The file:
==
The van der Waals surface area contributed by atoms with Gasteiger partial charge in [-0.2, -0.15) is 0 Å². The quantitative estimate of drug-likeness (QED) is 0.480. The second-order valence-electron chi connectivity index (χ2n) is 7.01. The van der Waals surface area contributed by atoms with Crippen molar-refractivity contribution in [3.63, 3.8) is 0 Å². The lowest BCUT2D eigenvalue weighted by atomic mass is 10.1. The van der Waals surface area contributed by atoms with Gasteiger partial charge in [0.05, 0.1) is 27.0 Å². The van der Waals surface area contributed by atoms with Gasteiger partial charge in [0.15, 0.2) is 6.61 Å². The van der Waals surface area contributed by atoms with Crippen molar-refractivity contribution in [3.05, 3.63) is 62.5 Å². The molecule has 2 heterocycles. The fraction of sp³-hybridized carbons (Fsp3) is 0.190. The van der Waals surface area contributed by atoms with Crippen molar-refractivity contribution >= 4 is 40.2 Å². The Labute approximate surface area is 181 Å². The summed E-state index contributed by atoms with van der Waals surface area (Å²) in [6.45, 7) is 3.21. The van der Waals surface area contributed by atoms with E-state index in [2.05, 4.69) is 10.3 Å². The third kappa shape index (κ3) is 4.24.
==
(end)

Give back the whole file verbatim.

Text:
The van der Waals surface area contributed by atoms with Gasteiger partial charge in [-0.2, -0.15) is 0 Å². The quantitative estimate of drug-likeness (QED) is 0.480. The second-order valence-electron chi connectivity index (χ2n) is 7.01. The van der Waals surface area contributed by atoms with Crippen molar-refractivity contribution in [3.63, 3.8) is 0 Å². The lowest BCUT2D eigenvalue weighted by atomic mass is 10.1. The van der Waals surface area contributed by atoms with Gasteiger partial charge in [0.05, 0.1) is 27.0 Å². The van der Waals surface area contributed by atoms with Gasteiger partial charge in [0.15, 0.2) is 6.61 Å². The van der Waals surface area contributed by atoms with Crippen molar-refractivity contribution in [3.05, 3.63) is 62.5 Å². The molecule has 2 heterocycles. The fraction of sp³-hybridized carbons (Fsp3) is 0.190. The van der Waals surface area contributed by atoms with Crippen molar-refractivity contribution >= 4 is 40.2 Å². The Labute approximate surface area is 181 Å². The summed E-state index contributed by atoms with van der Waals surface area (Å²) in [6.45, 7) is 3.21. The van der Waals surface area contributed by atoms with E-state index in [2.05, 4.69) is 10.3 Å². The third kappa shape index (κ3) is 4.24.